The Army has named the British soldier killed in a gun battle with Taleban forces in southern Afghanistan.
Cpl Bryan Budd, 29, from Whitby, North Yorkshire, of the 3rd Battalion, the Parachute Regiment, was killed in Helmand province at 0830 BST on Sunday.
Three other British soldiers received minor injuries in the incident, the Ministry of Defence said.
Cpl Budd had a two-year-old daughter and his wife is expecting their second child in September.
His wife, Lance Corporal Lorena Budd, is currently on maternity leave from the army.
Twenty UK armed forces personnel have died in Afghanistan since 2001.
"[Cpl Budd] died as a result of injuries sustained during the contact. Three other British soldiers received minor injuries," an MoD spokesman said.
The MoD said Cpl Budd was softly spoken and a calm character whose "keenest passion" was his wife and daughter.
He was described as a shining example to those under his command, with great courage and a quick sense of humour.
He had been in the Army for 10 years serving in Yugoslavia, Sierra Leone, Macedonia, Afghanistan and Iraq. He was about to be promoted to platoon sergeant when he died.
His commanding officer, Lieutenant Colonel Stuart Tootal, said he was a natural leader.
"Cpl Bryan Budd was an outstanding young man who had quickly risen through the ranks in the regiment.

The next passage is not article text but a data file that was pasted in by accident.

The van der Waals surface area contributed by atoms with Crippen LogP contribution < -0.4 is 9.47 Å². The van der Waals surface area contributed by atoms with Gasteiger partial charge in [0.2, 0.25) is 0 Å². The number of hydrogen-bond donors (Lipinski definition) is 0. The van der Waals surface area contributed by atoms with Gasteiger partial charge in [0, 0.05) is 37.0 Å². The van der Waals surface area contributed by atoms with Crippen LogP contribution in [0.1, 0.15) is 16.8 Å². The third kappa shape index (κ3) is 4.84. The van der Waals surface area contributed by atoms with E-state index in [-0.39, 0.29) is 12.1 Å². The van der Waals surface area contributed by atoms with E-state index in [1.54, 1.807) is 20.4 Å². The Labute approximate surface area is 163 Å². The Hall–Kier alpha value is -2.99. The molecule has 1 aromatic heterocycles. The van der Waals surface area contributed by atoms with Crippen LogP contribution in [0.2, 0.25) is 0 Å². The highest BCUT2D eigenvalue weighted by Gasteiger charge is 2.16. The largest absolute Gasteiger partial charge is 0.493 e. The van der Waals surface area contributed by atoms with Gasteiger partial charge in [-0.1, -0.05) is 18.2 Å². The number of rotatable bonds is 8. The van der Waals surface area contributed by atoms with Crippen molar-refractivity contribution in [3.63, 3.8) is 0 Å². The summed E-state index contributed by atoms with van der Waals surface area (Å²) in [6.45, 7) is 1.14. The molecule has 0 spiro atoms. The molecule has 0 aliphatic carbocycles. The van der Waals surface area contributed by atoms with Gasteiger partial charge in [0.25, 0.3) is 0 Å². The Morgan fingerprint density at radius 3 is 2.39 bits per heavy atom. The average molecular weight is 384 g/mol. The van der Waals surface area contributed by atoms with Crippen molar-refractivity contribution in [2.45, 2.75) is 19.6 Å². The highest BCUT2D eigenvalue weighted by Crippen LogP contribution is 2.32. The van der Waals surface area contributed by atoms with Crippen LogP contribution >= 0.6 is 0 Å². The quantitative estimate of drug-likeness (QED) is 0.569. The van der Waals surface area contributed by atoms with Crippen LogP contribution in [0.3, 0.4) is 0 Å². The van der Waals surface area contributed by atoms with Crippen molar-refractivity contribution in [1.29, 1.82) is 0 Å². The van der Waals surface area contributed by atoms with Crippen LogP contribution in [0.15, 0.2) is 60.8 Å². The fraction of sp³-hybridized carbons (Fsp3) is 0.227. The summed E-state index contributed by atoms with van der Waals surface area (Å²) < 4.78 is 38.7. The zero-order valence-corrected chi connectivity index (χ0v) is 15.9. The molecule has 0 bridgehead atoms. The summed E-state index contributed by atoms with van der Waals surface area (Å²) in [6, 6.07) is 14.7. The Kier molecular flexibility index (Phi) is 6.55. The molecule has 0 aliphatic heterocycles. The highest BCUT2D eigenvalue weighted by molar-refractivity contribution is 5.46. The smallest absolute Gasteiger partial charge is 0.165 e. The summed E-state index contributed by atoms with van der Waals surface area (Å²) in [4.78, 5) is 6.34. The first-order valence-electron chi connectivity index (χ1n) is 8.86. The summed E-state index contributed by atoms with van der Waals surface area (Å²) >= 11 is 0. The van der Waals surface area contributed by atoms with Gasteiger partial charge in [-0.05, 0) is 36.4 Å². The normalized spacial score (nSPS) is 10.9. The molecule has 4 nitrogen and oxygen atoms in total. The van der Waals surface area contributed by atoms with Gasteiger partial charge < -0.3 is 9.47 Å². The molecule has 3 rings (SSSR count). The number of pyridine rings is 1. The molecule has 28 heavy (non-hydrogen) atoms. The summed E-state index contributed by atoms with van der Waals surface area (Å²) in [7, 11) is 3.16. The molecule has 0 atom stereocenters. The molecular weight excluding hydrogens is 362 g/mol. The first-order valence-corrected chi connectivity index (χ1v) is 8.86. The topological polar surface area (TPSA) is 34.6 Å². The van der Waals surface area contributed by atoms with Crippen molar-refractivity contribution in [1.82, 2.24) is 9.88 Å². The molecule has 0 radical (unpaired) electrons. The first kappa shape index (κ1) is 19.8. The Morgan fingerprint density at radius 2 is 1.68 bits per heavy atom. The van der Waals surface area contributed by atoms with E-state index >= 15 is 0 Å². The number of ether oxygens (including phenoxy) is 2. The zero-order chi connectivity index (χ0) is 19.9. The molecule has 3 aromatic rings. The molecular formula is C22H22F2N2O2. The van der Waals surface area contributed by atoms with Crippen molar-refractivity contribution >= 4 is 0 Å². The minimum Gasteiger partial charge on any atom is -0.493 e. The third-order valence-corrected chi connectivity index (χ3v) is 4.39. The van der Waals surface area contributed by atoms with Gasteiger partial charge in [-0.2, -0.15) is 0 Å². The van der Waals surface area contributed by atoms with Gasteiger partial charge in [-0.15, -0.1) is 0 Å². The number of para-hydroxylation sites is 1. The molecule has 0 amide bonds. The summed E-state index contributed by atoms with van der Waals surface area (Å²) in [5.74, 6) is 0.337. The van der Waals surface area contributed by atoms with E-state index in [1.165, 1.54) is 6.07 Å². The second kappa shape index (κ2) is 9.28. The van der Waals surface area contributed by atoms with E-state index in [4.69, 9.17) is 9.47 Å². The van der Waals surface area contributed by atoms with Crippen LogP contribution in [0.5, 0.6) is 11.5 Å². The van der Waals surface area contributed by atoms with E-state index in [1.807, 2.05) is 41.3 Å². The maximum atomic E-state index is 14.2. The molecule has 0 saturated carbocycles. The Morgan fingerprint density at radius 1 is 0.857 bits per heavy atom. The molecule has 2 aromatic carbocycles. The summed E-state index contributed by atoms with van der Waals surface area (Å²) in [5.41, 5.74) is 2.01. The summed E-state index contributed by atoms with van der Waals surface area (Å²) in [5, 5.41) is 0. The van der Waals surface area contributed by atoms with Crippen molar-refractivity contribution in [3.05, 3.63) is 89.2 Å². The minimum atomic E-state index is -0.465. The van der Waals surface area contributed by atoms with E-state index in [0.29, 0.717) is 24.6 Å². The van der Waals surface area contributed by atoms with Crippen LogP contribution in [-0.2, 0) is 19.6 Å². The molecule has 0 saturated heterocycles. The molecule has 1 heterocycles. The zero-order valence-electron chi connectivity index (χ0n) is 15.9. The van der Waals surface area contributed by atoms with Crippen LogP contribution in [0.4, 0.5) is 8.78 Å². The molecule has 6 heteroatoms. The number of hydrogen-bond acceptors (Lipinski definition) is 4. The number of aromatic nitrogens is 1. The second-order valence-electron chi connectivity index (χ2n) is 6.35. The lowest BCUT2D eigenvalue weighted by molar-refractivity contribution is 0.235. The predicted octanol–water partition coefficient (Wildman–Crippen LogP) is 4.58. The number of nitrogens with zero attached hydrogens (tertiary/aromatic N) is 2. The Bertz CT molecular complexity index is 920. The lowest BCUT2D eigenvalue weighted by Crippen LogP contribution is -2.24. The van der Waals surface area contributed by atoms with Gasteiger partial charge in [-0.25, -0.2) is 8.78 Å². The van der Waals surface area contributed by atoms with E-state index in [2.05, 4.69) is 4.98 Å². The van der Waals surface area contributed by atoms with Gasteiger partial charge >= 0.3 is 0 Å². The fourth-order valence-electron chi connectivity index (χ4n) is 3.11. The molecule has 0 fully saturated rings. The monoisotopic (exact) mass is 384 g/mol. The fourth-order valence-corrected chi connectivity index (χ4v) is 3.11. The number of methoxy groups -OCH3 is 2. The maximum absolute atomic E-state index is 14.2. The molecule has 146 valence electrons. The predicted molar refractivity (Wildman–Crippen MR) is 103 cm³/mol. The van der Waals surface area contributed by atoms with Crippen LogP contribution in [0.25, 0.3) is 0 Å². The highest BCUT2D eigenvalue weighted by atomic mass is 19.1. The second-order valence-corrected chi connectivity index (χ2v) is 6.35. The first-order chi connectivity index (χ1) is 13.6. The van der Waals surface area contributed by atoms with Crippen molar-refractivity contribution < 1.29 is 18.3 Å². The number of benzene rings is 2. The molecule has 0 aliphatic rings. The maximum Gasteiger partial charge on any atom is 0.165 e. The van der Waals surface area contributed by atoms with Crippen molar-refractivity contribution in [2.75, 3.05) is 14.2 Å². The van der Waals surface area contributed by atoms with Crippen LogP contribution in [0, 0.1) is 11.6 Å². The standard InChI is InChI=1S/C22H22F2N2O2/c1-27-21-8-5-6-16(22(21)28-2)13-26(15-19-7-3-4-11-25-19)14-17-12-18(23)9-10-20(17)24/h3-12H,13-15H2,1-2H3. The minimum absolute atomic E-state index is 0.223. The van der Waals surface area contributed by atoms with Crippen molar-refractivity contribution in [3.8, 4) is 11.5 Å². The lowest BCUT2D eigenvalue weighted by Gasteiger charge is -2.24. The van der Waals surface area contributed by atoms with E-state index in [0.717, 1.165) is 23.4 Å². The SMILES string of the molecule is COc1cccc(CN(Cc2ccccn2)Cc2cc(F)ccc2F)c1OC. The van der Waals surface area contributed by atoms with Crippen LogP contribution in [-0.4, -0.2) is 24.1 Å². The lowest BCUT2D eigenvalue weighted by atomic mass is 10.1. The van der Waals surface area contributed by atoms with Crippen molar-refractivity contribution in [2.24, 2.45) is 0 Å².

"Bryan died doing the job he loved, leading his men from the front - where he always was.
"Bryan was proud to call himself a paratrooper and we were proud to stand beside him."
The 3rd Battalion, the Parachute Regiment, is based at Colchester Garrison in Essex.
Earlier, Defence Secretary Des Browne offered his condolences to the family and friends of Cpl Budd.
Three other British soldiers received minor injuries in the incident. Cpl Budd's death brings the number of British forces personnel who have died in Afghanistan since the start of operations in November 2001 to 20.
He is the latest victim of persistent attacks on British troops who are in Afghanistan to help rebuilding and to tackle terrorism and heroin cultivation.
They were serving as part of a multinational Nato force in the lawless south of the country.
Afghanistan is going through its bloodiest period since the fall of the Taleban five years ago. Much of the fighting has been concentrated in the south.
'Drawn into fights'
BBC world affairs correspondent Roland Buerk said the British Army and its coalition allies were trying to bring security to entire districts in Afghanistan.
"The plan was to make major centres safe, to bring in economic development, and hope to turn the local people away from whatever loyalty they had to the Taleban," he said.
"But it's just not worked out like that. They've been drawn to fighting in remote districts and they've been taking casualties."
Helmand, in the southwest of the country and Afghanistan's top opium producer, sees regular deadly violence blamed on Taleban fighters or drug lords.
Although the Taleban were ousted from power five years ago, supporters have this year stepped up attacks on foreign and Afghan troops.